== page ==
Several bills have been introduced in the Kentucky General Assembly to prevent school officials from engaging in indoctrination on issues of gender and sexuality, and groups who have made it their chief business to confuse children about their gender are upset about this.
But it isn’t only gender and sexuality they want to confuse people about, but the issue itself.
Unsurprisingly, the first tactic groups like the Fairness Alliance and their allies in the media have deployed is mischaracterization. Using the same strategy similar groups used unsuccessfully in Florida, they immediately labeled the bills “Don’t Say Gay” bills.
Accuracy has never been the strong suit of these groups, but it says something about their concern for accuracy that the first assertion out of their mouths was a literal falsehood. There is very little anywhere in any of these bills that prevents anyone from saying anything, much less saying “gay.”
Several bills have been targeted in this misinformation campaign: House Bill 177, House Bill 173, and Senate Bill 150.
Not only do these bills have very little that limits what can be said, they actually require schools to say more —specifically to parents — about their child. For example, House Bill 177 provides parents the ability to review all educational materials, medical records, and consent to mental healthcare decisions. It also ensures elementary children are protected from age-inappropriate human sexuality curriculum, while requiring parents to consent in grades six and above.
What is the argument against informing and involving parents of these things? These are things we should expect from schools as a matter of course.
If the LGBTQ lobby groups and activists are opposed to parental rights, then they should just say so, and explain why it is that they think there is something wrong with parents being the ones to decide important things about their children.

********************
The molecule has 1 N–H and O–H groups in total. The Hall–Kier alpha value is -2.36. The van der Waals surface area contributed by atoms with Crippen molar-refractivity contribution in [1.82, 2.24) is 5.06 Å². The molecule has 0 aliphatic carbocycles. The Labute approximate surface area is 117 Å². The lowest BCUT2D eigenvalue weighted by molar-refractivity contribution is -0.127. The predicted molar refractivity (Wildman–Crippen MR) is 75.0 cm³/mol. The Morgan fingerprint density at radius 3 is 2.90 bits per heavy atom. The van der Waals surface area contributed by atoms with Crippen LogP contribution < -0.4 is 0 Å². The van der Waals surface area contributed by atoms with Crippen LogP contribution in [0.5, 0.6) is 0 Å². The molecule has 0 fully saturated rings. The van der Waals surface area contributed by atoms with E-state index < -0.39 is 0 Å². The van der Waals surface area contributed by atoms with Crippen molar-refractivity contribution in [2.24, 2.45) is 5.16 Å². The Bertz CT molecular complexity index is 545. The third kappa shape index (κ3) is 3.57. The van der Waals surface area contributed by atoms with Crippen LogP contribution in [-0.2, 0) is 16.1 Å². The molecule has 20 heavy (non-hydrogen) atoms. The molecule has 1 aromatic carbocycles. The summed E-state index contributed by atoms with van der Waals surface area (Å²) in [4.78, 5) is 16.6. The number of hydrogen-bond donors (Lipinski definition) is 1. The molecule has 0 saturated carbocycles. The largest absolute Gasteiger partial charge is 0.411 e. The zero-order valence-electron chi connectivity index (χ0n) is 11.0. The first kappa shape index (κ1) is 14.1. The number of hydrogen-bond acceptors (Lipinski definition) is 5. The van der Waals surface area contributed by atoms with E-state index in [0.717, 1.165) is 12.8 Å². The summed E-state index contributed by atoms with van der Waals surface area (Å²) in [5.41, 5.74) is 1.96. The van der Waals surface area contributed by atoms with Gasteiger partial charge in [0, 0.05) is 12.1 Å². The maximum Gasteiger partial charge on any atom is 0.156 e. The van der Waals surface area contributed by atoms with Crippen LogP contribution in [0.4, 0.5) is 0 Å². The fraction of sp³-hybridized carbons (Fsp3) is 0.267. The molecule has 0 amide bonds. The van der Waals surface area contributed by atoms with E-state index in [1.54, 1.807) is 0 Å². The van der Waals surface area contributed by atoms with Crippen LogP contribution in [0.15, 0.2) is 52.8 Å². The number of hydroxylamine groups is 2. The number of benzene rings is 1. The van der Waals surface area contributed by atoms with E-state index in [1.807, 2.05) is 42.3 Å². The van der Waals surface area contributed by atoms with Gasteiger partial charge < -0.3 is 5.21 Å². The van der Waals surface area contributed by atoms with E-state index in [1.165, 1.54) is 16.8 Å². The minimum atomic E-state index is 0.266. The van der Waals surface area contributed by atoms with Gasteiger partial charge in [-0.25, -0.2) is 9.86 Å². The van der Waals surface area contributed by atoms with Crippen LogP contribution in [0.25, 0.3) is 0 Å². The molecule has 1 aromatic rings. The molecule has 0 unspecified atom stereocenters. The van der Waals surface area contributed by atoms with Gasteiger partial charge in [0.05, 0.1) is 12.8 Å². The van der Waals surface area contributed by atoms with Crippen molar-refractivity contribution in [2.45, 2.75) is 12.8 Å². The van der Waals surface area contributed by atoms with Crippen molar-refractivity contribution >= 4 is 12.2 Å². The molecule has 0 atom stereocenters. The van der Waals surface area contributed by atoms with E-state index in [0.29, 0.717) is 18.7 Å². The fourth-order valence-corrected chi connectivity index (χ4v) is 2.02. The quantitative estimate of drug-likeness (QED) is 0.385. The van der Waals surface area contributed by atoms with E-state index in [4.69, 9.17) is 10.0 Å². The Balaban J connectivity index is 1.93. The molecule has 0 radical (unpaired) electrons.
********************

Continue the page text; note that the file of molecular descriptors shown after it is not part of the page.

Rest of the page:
And House Bill 177 not only requires more information, not less, but also protects against the Kentucky Education Department and individual school districts from making policies that force local schools to keeps parents in the dark and require teachers to use pronouns for students that don’t align with a student’s biological sex. It doesn’t require any teacher to do anything. All it requires is that teachers are not required to do this.
In other words, far from placing new mandates on teachers, it would result in fewer mandates and the freedom of teachers not to have to bow the knee to the woke prerogatives of state education leadership.
According to a recent editorial in the Lexington Herald-Leader, one of the bills, HB 173, “takes every invented right wing education controversy— drag shows, pronouns, dirty library books, bathroom bills, CRT, COVID vaccinations — and sautés them in the roux known as “parents rights.”
“Invented right-wing education controversy?” The political left takes a position and then after being pilloried by rational people for saying it, denies saying it. And then the next day says it again.
If you want examples of invention, you need to check to see if there are any letters left in the alphabet that the LGBTQ movement has not co-opted to designate some new gender designation they made up last week. Even most special keyboard characters have now been pressed into service in the effort to go where no ideologue has gone before.
If people want to exercise their speculative imaginations in this way, that’s their business. The problem starts when you have state education leaders facilitating the sexual confusion of children, even young children, many times in direct contradiction to the wishes of parents.
No one, particularly parents, has any obligation to submit to an agenda like this.
By Martin Cothran – Spokesperson and Senior Policy Analyst for The Family Foundation. This editorial was also published in the Lexington Herald-Leader.